Houston, 5 March 2016 — What do Jewish cantorial music, gospel a cappella troupes, Mexican devotional dancers, and Indian classical vocalists have in common? They have all found a comfortable and nurturing home in Houston, Texas.
As one of the nation’s most diverse cities, Houston sees hundreds of faith and cultural communities gather to practice with vibrant music every night of the week. In celebration of this diversity, the Ismaili Jamatkhana and Center, Houston co-hosted an open film screening and concert in conjunction with the City of Sugar Land.
Folklore Films, a visual anthropology project initially funded by the Houston Arts Alliance, presented their recent media project, or “visual poem,” titled Voices of the Spirit V. Both documentary and poetry, the project follows the personal stories of the exceptional, devotional performers featured in the annual Voices of the Spirit Concert series in Houston.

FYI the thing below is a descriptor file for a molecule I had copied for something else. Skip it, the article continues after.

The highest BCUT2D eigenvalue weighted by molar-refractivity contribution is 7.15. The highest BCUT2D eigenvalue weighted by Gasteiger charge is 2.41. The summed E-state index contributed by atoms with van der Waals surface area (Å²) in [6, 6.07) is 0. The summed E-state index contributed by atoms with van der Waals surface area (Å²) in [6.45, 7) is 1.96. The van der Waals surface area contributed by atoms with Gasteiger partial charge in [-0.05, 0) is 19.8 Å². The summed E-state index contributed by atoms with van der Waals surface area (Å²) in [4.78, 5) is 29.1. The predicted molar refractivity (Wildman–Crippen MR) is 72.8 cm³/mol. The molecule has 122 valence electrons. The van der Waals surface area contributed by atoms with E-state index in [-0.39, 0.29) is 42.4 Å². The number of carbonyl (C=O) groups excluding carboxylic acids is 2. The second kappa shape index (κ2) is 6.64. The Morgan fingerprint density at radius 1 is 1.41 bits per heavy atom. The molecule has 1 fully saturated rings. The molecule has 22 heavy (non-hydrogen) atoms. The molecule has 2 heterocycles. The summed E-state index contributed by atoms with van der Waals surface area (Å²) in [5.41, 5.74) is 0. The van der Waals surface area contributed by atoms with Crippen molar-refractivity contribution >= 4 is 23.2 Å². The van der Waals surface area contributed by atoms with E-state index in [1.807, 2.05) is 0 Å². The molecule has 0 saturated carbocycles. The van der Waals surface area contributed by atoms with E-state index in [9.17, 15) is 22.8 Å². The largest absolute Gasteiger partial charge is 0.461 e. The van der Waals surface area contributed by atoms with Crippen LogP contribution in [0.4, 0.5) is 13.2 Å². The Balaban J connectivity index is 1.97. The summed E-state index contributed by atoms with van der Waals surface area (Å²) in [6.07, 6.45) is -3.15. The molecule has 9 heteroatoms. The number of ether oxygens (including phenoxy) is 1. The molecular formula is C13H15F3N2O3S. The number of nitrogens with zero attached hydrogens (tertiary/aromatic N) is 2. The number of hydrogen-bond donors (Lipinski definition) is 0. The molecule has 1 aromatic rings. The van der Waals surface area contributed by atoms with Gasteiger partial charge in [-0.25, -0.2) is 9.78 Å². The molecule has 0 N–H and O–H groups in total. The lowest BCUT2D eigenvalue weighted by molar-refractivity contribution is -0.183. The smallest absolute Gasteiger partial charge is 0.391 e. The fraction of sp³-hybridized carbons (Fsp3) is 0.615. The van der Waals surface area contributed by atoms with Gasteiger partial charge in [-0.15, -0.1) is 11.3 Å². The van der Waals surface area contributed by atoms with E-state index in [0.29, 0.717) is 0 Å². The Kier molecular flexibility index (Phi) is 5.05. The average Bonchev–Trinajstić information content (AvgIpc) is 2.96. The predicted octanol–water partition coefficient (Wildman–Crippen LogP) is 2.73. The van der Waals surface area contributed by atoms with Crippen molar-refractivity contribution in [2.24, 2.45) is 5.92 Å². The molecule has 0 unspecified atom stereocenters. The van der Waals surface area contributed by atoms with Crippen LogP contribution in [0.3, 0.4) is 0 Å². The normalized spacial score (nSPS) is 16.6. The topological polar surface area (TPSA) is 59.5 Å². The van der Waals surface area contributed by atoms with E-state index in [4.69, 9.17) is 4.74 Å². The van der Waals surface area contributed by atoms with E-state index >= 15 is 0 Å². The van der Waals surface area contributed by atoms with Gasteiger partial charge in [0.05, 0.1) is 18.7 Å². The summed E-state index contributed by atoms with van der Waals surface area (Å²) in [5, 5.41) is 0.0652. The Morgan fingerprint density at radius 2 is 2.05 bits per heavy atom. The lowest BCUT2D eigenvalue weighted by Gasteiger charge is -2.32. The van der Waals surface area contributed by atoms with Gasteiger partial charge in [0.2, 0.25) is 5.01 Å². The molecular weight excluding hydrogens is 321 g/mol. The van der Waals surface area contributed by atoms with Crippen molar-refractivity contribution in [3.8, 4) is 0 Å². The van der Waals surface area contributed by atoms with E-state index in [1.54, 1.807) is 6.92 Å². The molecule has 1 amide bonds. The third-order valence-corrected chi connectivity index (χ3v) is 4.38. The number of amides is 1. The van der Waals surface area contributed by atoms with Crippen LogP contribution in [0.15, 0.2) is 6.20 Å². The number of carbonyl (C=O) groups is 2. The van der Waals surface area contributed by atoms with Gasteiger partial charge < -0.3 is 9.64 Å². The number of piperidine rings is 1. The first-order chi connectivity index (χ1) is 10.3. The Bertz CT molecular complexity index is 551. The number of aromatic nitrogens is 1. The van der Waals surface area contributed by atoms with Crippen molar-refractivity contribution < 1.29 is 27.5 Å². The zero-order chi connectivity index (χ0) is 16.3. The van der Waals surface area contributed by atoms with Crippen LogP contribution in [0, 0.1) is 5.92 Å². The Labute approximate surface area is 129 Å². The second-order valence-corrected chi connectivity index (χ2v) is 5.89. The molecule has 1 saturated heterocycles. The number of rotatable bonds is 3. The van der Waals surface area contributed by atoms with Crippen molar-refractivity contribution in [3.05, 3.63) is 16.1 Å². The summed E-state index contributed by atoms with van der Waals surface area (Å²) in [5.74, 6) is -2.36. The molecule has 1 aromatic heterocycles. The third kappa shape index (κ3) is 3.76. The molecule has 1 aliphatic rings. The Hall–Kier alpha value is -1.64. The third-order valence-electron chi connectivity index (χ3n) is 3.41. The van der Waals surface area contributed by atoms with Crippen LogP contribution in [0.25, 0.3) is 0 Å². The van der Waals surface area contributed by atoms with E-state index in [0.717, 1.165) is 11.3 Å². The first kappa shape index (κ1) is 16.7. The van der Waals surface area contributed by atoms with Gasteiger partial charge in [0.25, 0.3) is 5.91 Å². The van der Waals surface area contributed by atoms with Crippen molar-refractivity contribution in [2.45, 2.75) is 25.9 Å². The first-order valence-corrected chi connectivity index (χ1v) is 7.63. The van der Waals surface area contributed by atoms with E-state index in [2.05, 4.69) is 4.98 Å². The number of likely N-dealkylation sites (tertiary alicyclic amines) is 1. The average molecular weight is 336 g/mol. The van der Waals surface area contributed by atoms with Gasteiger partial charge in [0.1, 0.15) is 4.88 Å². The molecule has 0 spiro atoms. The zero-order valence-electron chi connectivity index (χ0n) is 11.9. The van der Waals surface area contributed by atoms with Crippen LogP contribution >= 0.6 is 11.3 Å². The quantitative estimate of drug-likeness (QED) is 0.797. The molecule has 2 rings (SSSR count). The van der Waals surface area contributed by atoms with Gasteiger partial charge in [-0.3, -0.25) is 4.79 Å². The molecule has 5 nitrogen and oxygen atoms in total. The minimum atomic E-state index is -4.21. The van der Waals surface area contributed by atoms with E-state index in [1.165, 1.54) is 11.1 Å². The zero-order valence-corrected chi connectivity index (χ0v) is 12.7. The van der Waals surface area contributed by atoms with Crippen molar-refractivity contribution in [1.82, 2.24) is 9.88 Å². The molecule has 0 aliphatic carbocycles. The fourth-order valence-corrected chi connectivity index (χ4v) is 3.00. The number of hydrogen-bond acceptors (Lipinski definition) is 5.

“Do not think of this as a linear story, bound by chronology,” emphasised Folklore Films founder, Marlon Hall. “Rather think of it as a poem, with different stanzas and cross-cutting themes.”
The film’s producer, Danielle Fanfair, spoke to the tremendous diversity and generosity they encountered while making the film. “We are so honored to be invited into the Ismaili Center’s beautiful space today to screen Voices of the Spirit,” she said.
Stanzas of the evening’s film screening were punctuated with short performances by neo-soul musician and fellow Houstonian, Michele Thibeaux. Her “soundscapes” included arresting scales sung a cappella and full, uplifting R&B originals with accompaniment on drums and bass guitar.
As the evening concluded, visitors from communities across Sugar Land mingled at a reception in the lobby. The Ismaili Jamatkhana and Center in Sugar Land, which itself references traditional Islamic as well as contemporary Texan architecture, added to the rich artistry of faith traditions that anchored the evening’s programme.